Malaria is a disease not often considered by most Americans. However, much of the world remains at high risk for contracting malaria throughout the year. We cannot deny that this disease is inequitable: with 247 million new cases of malaria in 2021, according to data from the World Health Organization, 95% of all malaria cases are found on the continent of Africa. Unfortunately, the impact of this disease is also skewed, with nearly 80% of all malaria deaths in the African Region amongst children under the age of 5, according to more WHO data.
It has been a blessing to see the strides that global health organizations have taken to treat and prevent malaria. In recent years, we have seen the rollout of programs distributing insecticide-treated nets, rapid diagnostic tests, and artemisinin-based combination therapies, all of which have contributed to the falling number of malaria cases seen per year. We are now seeing even more research and development into new insecticide-treated nets, targeted baits that attract mosquitoes, spatial repellents, lethal house lures, and genetic engineering of mosquitoes (WHO).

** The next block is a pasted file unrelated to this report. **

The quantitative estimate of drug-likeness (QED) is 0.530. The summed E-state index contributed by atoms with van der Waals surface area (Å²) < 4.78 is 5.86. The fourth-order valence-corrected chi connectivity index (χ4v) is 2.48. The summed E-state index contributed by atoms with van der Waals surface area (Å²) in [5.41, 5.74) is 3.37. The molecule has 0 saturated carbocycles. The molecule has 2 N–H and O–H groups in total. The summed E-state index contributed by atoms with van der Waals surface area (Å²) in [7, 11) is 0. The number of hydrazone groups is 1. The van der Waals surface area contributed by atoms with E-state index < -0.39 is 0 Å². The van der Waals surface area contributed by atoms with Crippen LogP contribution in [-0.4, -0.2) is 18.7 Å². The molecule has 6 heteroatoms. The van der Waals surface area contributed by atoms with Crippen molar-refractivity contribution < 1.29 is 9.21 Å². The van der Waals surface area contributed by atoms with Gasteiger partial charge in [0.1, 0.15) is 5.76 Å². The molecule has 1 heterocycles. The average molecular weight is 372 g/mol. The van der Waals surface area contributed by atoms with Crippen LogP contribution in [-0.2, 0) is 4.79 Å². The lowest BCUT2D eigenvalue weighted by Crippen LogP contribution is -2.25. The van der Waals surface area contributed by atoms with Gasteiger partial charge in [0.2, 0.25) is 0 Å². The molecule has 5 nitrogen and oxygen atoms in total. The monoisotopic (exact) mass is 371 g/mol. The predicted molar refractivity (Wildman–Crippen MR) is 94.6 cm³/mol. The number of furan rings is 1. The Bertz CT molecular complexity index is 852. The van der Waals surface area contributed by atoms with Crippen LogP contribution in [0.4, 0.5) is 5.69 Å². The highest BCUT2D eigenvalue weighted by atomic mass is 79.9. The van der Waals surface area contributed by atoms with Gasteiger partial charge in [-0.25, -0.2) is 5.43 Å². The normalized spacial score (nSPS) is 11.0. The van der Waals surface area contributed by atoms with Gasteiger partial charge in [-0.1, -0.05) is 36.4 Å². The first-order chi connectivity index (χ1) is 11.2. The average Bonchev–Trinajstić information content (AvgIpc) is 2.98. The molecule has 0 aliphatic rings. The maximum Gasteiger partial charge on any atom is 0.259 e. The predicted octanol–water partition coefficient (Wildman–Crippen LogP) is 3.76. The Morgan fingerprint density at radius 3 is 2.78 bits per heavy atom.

In October 2021, WHO approved the most exciting of these developments: the first vaccine against malaria, the RTS,S, which targets the malaria parasite before it can enter the liver to multiply (WHO). Since this breakthrough, there are other vaccines in clinical trials. Some of these vaccines, like the RTS,S, attack the parasite before entering the liver, some stop transmission of the malaria parasite, and some function to protect women during pregnancy.
However, the rollout of any new medical achievement is slow, costly, and imperfect, so we cannot forget the many doctors around the world using the limited tools they have to diagnose, treat, and educate on the prevention of malaria daily. Even after these new forms of treatment and prevention are widely accessible, at the core of eliminating this disease will be the many doctors on the ground working for the communities at greatest risk of contracting malaria.
Mission Doctors Association will continue to keep in our daily prayers the local and mission doctors fighting against malaria throughout the world.